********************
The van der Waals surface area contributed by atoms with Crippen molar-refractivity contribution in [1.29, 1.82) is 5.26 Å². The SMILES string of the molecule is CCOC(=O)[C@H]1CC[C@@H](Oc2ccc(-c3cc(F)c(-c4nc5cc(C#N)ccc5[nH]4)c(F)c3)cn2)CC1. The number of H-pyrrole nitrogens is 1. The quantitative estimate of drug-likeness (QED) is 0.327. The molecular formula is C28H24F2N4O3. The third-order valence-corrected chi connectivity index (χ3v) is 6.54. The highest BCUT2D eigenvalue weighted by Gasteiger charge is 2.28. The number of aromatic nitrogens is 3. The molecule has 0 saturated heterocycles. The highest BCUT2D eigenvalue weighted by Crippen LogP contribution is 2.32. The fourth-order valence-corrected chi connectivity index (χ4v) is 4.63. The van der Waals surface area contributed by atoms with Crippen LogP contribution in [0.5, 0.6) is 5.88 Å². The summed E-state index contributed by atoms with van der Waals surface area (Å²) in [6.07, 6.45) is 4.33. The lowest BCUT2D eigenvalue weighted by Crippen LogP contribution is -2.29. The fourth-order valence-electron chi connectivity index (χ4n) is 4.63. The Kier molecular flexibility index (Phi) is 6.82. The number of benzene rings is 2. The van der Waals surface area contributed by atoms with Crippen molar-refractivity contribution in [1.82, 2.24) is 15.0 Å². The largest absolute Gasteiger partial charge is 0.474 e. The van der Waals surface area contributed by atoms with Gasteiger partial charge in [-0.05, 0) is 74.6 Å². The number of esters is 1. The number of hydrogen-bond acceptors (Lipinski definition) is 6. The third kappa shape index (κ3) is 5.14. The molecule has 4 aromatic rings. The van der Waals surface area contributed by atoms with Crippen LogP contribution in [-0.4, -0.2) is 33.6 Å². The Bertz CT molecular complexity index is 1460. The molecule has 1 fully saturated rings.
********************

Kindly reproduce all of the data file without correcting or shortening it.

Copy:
The van der Waals surface area contributed by atoms with Crippen molar-refractivity contribution in [1.29, 1.82) is 5.26 Å². The SMILES string of the molecule is CCOC(=O)[C@H]1CC[C@@H](Oc2ccc(-c3cc(F)c(-c4nc5cc(C#N)ccc5[nH]4)c(F)c3)cn2)CC1. The number of H-pyrrole nitrogens is 1. The quantitative estimate of drug-likeness (QED) is 0.327. The molecular formula is C28H24F2N4O3. The third-order valence-corrected chi connectivity index (χ3v) is 6.54. The highest BCUT2D eigenvalue weighted by Gasteiger charge is 2.28. The number of aromatic nitrogens is 3. The molecule has 0 saturated heterocycles. The highest BCUT2D eigenvalue weighted by Crippen LogP contribution is 2.32. The fourth-order valence-corrected chi connectivity index (χ4v) is 4.63. The van der Waals surface area contributed by atoms with Crippen LogP contribution in [0.5, 0.6) is 5.88 Å². The summed E-state index contributed by atoms with van der Waals surface area (Å²) in [6.07, 6.45) is 4.33. The lowest BCUT2D eigenvalue weighted by Crippen LogP contribution is -2.29. The fourth-order valence-electron chi connectivity index (χ4n) is 4.63. The Kier molecular flexibility index (Phi) is 6.82. The number of benzene rings is 2. The van der Waals surface area contributed by atoms with Crippen molar-refractivity contribution in [1.82, 2.24) is 15.0 Å². The largest absolute Gasteiger partial charge is 0.474 e. The van der Waals surface area contributed by atoms with Gasteiger partial charge in [-0.05, 0) is 74.6 Å². The number of esters is 1. The number of hydrogen-bond acceptors (Lipinski definition) is 6. The third kappa shape index (κ3) is 5.14. The molecule has 4 aromatic rings. The van der Waals surface area contributed by atoms with Crippen LogP contribution in [-0.4, -0.2) is 33.6 Å². The Bertz CT molecular complexity index is 1460. The molecule has 1 fully saturated rings.